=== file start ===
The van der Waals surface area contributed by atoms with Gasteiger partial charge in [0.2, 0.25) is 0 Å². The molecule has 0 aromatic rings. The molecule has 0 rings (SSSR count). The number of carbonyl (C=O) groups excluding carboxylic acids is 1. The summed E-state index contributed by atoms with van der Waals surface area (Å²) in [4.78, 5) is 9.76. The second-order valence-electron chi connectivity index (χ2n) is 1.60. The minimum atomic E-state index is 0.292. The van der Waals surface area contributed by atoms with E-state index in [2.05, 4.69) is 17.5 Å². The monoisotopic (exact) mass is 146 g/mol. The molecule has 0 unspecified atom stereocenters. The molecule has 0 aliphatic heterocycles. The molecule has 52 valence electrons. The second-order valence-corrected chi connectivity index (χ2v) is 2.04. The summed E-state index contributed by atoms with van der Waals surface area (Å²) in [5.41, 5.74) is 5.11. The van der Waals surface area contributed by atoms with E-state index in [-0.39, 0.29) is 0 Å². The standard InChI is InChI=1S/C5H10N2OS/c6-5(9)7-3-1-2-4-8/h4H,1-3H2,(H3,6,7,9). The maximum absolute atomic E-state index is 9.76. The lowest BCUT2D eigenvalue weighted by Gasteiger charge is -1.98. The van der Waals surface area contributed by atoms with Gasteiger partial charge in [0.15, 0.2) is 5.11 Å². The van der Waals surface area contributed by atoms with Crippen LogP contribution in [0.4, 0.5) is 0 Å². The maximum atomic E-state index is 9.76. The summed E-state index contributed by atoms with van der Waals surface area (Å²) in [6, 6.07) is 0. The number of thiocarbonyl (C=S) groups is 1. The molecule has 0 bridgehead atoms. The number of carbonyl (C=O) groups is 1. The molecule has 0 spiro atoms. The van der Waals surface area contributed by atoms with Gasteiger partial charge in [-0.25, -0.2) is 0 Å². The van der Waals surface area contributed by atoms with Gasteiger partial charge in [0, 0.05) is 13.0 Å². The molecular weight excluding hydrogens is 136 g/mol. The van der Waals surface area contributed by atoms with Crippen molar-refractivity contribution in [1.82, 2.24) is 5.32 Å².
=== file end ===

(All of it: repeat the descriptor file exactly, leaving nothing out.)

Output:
The van der Waals surface area contributed by atoms with Gasteiger partial charge in [0.2, 0.25) is 0 Å². The molecule has 0 aromatic rings. The molecule has 0 rings (SSSR count). The number of carbonyl (C=O) groups excluding carboxylic acids is 1. The summed E-state index contributed by atoms with van der Waals surface area (Å²) in [4.78, 5) is 9.76. The second-order valence-electron chi connectivity index (χ2n) is 1.60. The minimum atomic E-state index is 0.292. The van der Waals surface area contributed by atoms with E-state index in [2.05, 4.69) is 17.5 Å². The monoisotopic (exact) mass is 146 g/mol. The molecule has 0 unspecified atom stereocenters. The molecule has 0 aliphatic heterocycles. The molecule has 52 valence electrons. The second-order valence-corrected chi connectivity index (χ2v) is 2.04. The summed E-state index contributed by atoms with van der Waals surface area (Å²) in [5.41, 5.74) is 5.11. The van der Waals surface area contributed by atoms with E-state index in [-0.39, 0.29) is 0 Å². The standard InChI is InChI=1S/C5H10N2OS/c6-5(9)7-3-1-2-4-8/h4H,1-3H2,(H3,6,7,9). The maximum absolute atomic E-state index is 9.76. The lowest BCUT2D eigenvalue weighted by Gasteiger charge is -1.98. The van der Waals surface area contributed by atoms with Gasteiger partial charge in [0.15, 0.2) is 5.11 Å². The van der Waals surface area contributed by atoms with Crippen LogP contribution in [0.4, 0.5) is 0 Å². The maximum atomic E-state index is 9.76. The summed E-state index contributed by atoms with van der Waals surface area (Å²) in [6, 6.07) is 0. The number of thiocarbonyl (C=S) groups is 1. The molecule has 0 bridgehead atoms. The number of carbonyl (C=O) groups is 1. The molecule has 0 spiro atoms. The van der Waals surface area contributed by atoms with Gasteiger partial charge in [-0.25, -0.2) is 0 Å². The van der Waals surface area contributed by atoms with Gasteiger partial charge in [0, 0.05) is 13.0 Å². The molecular weight excluding hydrogens is 136 g/mol. The van der Waals surface area contributed by atoms with Crippen molar-refractivity contribution in [1.82, 2.24) is 5.32 Å².